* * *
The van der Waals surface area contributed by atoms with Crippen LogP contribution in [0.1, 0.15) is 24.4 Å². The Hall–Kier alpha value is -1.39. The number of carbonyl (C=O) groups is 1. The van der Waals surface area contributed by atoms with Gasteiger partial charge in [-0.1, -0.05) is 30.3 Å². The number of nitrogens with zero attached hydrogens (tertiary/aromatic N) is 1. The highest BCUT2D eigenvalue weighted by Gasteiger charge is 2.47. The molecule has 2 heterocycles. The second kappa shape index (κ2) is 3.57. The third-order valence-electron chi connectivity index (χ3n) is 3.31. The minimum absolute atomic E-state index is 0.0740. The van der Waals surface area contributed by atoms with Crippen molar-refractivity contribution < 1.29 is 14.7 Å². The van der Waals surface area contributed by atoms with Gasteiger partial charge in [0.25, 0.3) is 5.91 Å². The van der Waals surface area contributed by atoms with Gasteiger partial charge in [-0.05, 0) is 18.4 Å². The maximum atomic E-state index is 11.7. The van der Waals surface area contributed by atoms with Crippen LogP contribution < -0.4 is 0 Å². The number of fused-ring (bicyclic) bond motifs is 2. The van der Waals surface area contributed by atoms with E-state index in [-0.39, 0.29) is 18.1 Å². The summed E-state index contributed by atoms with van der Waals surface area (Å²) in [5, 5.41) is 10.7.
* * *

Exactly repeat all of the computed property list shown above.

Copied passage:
The van der Waals surface area contributed by atoms with Crippen LogP contribution in [0.1, 0.15) is 24.4 Å². The Hall–Kier alpha value is -1.39. The number of carbonyl (C=O) groups is 1. The van der Waals surface area contributed by atoms with Gasteiger partial charge in [-0.1, -0.05) is 30.3 Å². The number of nitrogens with zero attached hydrogens (tertiary/aromatic N) is 1. The highest BCUT2D eigenvalue weighted by Gasteiger charge is 2.47. The molecule has 2 heterocycles. The second kappa shape index (κ2) is 3.57. The third-order valence-electron chi connectivity index (χ3n) is 3.31. The minimum absolute atomic E-state index is 0.0740. The van der Waals surface area contributed by atoms with Crippen molar-refractivity contribution < 1.29 is 14.7 Å². The van der Waals surface area contributed by atoms with Gasteiger partial charge in [0.25, 0.3) is 5.91 Å². The van der Waals surface area contributed by atoms with Gasteiger partial charge in [-0.05, 0) is 18.4 Å². The maximum atomic E-state index is 11.7. The van der Waals surface area contributed by atoms with Crippen LogP contribution < -0.4 is 0 Å². The number of fused-ring (bicyclic) bond motifs is 2. The van der Waals surface area contributed by atoms with E-state index in [-0.39, 0.29) is 18.1 Å². The summed E-state index contributed by atoms with van der Waals surface area (Å²) in [5, 5.41) is 10.7.